The latest HMRC receipt shows £5.5 billion was taken in capital gains tax (CGT) in January, while the taxman is set to collect around 5% more than in 2016-17, according to NFU Mutual.
As people fill in their self-assessment tax forms in January, HMRC usually receives an excess of capital gains tax in receipts. This means the Treasury are set to rake in £8.8 billion this tax year.
“These numbers are predicted to rise steeply with the Office of Budget Responsibility (OBR) estimating receipts will hit £9.9 billion in in the next year,” said Sean McCann, chartered financial planner at NFU Mutual.
According to McCann, a large chunk of these receipts will stem from people selling houses and flats they’ve been renting out. By doing so, they are hit by an extra 8% surcharge on standard rates of capital gains tax.
He added: “The OBR forecasts show receipts increasing sharply to £13.3 billion in five years’ time, which suggests that more and more buy-to-let investors are expected to unload properties as tax changes bite.”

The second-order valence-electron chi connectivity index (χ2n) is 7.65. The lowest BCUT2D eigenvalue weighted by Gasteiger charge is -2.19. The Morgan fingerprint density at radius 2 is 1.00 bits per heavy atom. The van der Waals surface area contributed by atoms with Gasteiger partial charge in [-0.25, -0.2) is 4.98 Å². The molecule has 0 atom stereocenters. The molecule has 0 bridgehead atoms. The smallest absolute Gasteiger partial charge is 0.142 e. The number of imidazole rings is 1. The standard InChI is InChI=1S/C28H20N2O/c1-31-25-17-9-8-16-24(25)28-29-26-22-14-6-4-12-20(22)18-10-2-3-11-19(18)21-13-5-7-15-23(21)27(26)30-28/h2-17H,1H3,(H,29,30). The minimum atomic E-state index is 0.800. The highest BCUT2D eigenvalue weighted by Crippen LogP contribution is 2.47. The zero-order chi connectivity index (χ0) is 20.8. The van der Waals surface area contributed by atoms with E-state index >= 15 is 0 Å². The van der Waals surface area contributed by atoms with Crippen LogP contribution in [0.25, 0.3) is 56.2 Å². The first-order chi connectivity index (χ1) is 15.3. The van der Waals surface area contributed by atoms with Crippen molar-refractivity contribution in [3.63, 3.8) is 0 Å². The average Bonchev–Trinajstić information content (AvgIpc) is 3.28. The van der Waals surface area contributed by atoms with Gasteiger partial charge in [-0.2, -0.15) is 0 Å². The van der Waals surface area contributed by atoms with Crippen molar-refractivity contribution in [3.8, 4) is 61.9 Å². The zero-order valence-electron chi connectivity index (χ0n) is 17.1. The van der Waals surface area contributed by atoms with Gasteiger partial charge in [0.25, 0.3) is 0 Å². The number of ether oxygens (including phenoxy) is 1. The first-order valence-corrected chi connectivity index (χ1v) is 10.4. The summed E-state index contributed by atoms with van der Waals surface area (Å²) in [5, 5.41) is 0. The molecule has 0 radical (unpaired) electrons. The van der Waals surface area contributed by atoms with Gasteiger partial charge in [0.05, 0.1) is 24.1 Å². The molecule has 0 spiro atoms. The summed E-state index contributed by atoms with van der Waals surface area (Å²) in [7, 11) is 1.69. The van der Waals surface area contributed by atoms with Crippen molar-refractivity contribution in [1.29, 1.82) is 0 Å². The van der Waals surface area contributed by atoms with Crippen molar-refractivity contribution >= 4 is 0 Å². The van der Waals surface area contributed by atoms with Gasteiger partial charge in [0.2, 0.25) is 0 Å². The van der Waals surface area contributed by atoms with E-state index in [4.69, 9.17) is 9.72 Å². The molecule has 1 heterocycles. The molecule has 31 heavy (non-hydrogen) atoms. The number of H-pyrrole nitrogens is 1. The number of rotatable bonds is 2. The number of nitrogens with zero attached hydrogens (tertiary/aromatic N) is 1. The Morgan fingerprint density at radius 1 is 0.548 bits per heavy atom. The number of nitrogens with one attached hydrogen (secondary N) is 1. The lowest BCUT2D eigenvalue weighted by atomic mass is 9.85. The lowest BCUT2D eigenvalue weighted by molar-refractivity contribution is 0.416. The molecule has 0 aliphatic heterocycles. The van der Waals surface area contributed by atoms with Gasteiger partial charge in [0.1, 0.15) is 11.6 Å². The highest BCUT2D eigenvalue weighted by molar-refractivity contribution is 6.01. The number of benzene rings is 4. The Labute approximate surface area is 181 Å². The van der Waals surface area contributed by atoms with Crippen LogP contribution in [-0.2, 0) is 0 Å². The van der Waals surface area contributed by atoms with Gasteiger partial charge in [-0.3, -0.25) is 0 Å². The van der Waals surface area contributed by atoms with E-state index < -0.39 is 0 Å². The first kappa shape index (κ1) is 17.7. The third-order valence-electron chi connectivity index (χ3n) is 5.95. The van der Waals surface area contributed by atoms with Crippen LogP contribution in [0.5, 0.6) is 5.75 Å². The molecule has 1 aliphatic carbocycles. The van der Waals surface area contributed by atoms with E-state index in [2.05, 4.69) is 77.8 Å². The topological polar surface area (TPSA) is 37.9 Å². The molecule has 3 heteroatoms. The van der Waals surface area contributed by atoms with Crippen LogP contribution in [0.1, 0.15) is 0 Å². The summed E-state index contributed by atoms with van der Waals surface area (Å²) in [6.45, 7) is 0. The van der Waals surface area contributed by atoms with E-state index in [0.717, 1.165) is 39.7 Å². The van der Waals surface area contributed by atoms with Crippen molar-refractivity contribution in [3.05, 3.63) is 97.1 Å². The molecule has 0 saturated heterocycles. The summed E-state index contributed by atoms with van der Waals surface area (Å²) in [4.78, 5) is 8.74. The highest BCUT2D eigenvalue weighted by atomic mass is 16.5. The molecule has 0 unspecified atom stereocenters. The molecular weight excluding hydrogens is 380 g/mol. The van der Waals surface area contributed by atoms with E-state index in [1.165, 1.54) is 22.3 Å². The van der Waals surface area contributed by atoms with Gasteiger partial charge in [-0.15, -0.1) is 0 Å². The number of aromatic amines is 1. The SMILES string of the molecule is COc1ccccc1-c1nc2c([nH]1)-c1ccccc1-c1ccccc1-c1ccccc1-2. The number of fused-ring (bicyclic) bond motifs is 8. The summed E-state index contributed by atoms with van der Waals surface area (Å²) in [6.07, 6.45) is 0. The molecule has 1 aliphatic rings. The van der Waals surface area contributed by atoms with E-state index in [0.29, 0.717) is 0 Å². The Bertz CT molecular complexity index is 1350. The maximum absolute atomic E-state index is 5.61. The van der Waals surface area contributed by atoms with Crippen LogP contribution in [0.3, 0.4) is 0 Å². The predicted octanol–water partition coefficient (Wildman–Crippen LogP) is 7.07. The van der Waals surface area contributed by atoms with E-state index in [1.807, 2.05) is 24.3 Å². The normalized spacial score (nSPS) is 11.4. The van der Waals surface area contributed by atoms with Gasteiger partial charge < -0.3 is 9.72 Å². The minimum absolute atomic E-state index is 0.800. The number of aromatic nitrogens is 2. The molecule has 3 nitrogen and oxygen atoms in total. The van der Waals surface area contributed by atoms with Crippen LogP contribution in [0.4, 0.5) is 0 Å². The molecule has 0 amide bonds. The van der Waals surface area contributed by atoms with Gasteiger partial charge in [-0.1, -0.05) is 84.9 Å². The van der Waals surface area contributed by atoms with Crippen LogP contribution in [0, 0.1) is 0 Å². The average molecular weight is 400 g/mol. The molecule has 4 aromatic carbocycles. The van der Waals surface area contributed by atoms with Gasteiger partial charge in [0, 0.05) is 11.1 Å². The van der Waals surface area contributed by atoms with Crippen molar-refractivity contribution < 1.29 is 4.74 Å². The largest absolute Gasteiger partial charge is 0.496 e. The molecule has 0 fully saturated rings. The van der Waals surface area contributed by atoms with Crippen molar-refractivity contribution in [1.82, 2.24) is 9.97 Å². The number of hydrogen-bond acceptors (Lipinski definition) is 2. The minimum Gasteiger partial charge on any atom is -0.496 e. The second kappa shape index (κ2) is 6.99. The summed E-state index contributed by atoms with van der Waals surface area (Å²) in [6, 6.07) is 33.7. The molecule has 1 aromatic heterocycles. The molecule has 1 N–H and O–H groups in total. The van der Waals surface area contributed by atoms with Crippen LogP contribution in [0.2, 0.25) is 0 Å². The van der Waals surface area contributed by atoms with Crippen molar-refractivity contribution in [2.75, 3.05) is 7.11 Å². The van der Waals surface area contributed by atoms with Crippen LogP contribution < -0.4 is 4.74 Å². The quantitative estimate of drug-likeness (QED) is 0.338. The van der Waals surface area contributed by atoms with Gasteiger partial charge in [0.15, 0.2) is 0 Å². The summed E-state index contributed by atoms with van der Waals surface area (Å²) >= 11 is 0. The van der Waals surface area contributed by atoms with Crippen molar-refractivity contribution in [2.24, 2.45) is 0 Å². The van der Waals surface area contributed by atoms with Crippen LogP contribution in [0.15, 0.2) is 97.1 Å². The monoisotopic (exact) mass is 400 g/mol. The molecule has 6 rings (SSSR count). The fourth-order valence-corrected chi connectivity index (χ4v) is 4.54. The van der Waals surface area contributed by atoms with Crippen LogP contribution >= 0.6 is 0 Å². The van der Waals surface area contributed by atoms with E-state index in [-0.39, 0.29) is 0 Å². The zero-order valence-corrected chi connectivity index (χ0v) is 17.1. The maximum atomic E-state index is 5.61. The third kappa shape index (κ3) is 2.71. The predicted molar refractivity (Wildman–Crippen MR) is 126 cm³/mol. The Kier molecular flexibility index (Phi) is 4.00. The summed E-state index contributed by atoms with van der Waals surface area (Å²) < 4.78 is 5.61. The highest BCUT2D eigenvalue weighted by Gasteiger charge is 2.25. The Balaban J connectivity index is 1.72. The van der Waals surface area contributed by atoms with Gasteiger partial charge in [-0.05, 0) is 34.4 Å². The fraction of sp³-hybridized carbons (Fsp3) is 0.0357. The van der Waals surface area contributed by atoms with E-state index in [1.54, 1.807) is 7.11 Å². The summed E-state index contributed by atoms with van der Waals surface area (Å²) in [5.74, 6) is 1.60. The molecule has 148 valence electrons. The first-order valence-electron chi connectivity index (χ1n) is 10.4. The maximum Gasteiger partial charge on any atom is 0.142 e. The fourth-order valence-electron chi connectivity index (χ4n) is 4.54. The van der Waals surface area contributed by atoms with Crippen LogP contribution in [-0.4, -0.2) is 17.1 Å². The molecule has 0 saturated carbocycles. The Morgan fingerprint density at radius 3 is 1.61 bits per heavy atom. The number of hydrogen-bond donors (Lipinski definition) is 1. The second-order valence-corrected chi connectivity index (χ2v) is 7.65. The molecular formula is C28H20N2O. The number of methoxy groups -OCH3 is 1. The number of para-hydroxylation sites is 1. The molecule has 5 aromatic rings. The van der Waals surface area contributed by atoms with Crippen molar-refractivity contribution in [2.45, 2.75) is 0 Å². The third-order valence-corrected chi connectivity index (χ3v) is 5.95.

Capital gains tax can be charged when assets and investments are sold or given away. For most assets such as shares, gains are taxed at 10% or 20%. Those selling a secondary property will pay 18% or 28% depending on their other income and the size of the gain.
McCann continued: “The slashing of tax relief on mortgage interest payments means that for a growing number of landlords, the figures no longer add up. Many have enjoyed rising property prices over many years and will seek to cash in, providing a tax bonanza for the government.”
“Many of our customers work in partnership with their spouse or civil partner to reduce their combined tax bills, taking advantage of each individuals CGT allowance of £11,300, by transferring shapes and property between them.”
“However,” he went on, “we’ve been warning our customers to watch out for potential tax traps. In some circumstances, transferring property between spouses could trigger a stamp duty charge.”